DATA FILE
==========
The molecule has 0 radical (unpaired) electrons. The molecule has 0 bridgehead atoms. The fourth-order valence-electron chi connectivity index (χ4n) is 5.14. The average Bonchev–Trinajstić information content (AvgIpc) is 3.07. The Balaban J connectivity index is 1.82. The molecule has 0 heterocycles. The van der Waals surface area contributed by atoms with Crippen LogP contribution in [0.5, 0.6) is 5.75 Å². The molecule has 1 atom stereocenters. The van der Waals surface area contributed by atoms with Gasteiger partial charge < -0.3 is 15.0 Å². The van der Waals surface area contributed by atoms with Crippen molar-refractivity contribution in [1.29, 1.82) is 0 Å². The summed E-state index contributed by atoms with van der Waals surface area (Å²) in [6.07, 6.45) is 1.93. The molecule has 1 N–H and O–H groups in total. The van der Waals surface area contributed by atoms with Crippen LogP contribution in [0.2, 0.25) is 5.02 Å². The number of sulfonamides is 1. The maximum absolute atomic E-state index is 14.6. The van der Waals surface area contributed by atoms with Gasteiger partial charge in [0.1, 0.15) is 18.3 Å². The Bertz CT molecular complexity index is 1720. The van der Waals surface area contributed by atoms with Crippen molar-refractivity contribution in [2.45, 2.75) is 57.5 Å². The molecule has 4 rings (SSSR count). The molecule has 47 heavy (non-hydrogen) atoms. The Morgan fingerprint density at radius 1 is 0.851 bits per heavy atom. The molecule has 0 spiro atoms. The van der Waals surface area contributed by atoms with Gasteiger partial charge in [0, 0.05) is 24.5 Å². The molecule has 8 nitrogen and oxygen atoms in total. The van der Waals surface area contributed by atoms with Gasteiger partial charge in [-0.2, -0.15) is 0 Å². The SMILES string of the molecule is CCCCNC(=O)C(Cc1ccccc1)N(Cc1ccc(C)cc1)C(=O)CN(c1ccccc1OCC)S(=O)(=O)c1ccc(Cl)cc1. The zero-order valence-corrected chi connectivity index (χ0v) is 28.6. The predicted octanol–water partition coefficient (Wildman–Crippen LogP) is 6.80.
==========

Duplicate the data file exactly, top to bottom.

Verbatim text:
The molecule has 0 radical (unpaired) electrons. The molecule has 0 bridgehead atoms. The fourth-order valence-electron chi connectivity index (χ4n) is 5.14. The average Bonchev–Trinajstić information content (AvgIpc) is 3.07. The Balaban J connectivity index is 1.82. The molecule has 0 heterocycles. The van der Waals surface area contributed by atoms with Crippen LogP contribution in [0.5, 0.6) is 5.75 Å². The molecule has 1 atom stereocenters. The van der Waals surface area contributed by atoms with Gasteiger partial charge < -0.3 is 15.0 Å². The van der Waals surface area contributed by atoms with Crippen molar-refractivity contribution in [1.29, 1.82) is 0 Å². The summed E-state index contributed by atoms with van der Waals surface area (Å²) in [6.07, 6.45) is 1.93. The molecule has 1 N–H and O–H groups in total. The van der Waals surface area contributed by atoms with Crippen LogP contribution in [0.2, 0.25) is 5.02 Å². The number of sulfonamides is 1. The maximum absolute atomic E-state index is 14.6. The van der Waals surface area contributed by atoms with Gasteiger partial charge in [0.1, 0.15) is 18.3 Å². The Bertz CT molecular complexity index is 1720. The van der Waals surface area contributed by atoms with Crippen molar-refractivity contribution in [2.45, 2.75) is 57.5 Å². The molecule has 4 rings (SSSR count). The molecule has 47 heavy (non-hydrogen) atoms. The Morgan fingerprint density at radius 1 is 0.851 bits per heavy atom. The molecule has 0 spiro atoms. The van der Waals surface area contributed by atoms with Gasteiger partial charge in [0, 0.05) is 24.5 Å². The molecule has 8 nitrogen and oxygen atoms in total. The van der Waals surface area contributed by atoms with Gasteiger partial charge in [-0.2, -0.15) is 0 Å². The SMILES string of the molecule is CCCCNC(=O)C(Cc1ccccc1)N(Cc1ccc(C)cc1)C(=O)CN(c1ccccc1OCC)S(=O)(=O)c1ccc(Cl)cc1. The zero-order valence-corrected chi connectivity index (χ0v) is 28.6. The predicted octanol–water partition coefficient (Wildman–Crippen LogP) is 6.80.